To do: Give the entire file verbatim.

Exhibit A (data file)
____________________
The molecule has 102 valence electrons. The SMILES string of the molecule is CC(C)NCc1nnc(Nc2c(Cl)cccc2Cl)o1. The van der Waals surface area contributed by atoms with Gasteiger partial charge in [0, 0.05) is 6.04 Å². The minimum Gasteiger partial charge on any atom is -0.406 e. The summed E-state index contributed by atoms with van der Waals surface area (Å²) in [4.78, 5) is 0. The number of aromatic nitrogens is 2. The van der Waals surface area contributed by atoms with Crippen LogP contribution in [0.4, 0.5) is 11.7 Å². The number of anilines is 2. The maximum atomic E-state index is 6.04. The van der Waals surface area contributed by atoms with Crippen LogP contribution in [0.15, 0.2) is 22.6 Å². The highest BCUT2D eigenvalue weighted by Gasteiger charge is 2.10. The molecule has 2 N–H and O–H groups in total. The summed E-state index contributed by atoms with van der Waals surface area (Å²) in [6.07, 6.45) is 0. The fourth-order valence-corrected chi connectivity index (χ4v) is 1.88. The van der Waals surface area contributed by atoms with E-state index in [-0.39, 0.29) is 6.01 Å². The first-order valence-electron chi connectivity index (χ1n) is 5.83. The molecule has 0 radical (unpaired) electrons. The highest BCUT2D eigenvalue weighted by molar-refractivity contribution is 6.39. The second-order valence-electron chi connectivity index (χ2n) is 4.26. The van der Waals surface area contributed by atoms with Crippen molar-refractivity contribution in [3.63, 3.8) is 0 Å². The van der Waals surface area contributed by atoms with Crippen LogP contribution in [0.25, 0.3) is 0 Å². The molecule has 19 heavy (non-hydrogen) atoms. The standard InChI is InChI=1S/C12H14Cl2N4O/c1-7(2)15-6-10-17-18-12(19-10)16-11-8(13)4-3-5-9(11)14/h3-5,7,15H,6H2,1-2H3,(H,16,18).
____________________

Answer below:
The molecule has 102 valence electrons. The SMILES string of the molecule is CC(C)NCc1nnc(Nc2c(Cl)cccc2Cl)o1. The van der Waals surface area contributed by atoms with Gasteiger partial charge in [0, 0.05) is 6.04 Å². The minimum Gasteiger partial charge on any atom is -0.406 e. The summed E-state index contributed by atoms with van der Waals surface area (Å²) in [4.78, 5) is 0. The number of aromatic nitrogens is 2. The van der Waals surface area contributed by atoms with Crippen LogP contribution in [0.4, 0.5) is 11.7 Å². The number of anilines is 2. The maximum atomic E-state index is 6.04. The van der Waals surface area contributed by atoms with Crippen LogP contribution in [0.15, 0.2) is 22.6 Å². The highest BCUT2D eigenvalue weighted by Gasteiger charge is 2.10. The molecule has 2 N–H and O–H groups in total. The summed E-state index contributed by atoms with van der Waals surface area (Å²) in [6.07, 6.45) is 0. The fourth-order valence-corrected chi connectivity index (χ4v) is 1.88. The van der Waals surface area contributed by atoms with E-state index in [-0.39, 0.29) is 6.01 Å². The first-order valence-electron chi connectivity index (χ1n) is 5.83. The molecule has 0 radical (unpaired) electrons. The highest BCUT2D eigenvalue weighted by molar-refractivity contribution is 6.39. The second-order valence-electron chi connectivity index (χ2n) is 4.26. The van der Waals surface area contributed by atoms with Crippen molar-refractivity contribution in [3.63, 3.8) is 0 Å². The van der Waals surface area contributed by atoms with Crippen LogP contribution in [0.25, 0.3) is 0 Å². The molecule has 19 heavy (non-hydrogen) atoms. The standard InChI is InChI=1S/C12H14Cl2N4O/c1-7(2)15-6-10-17-18-12(19-10)16-11-8(13)4-3-5-9(11)14/h3-5,7,15H,6H2,1-2H3,(H,16,18).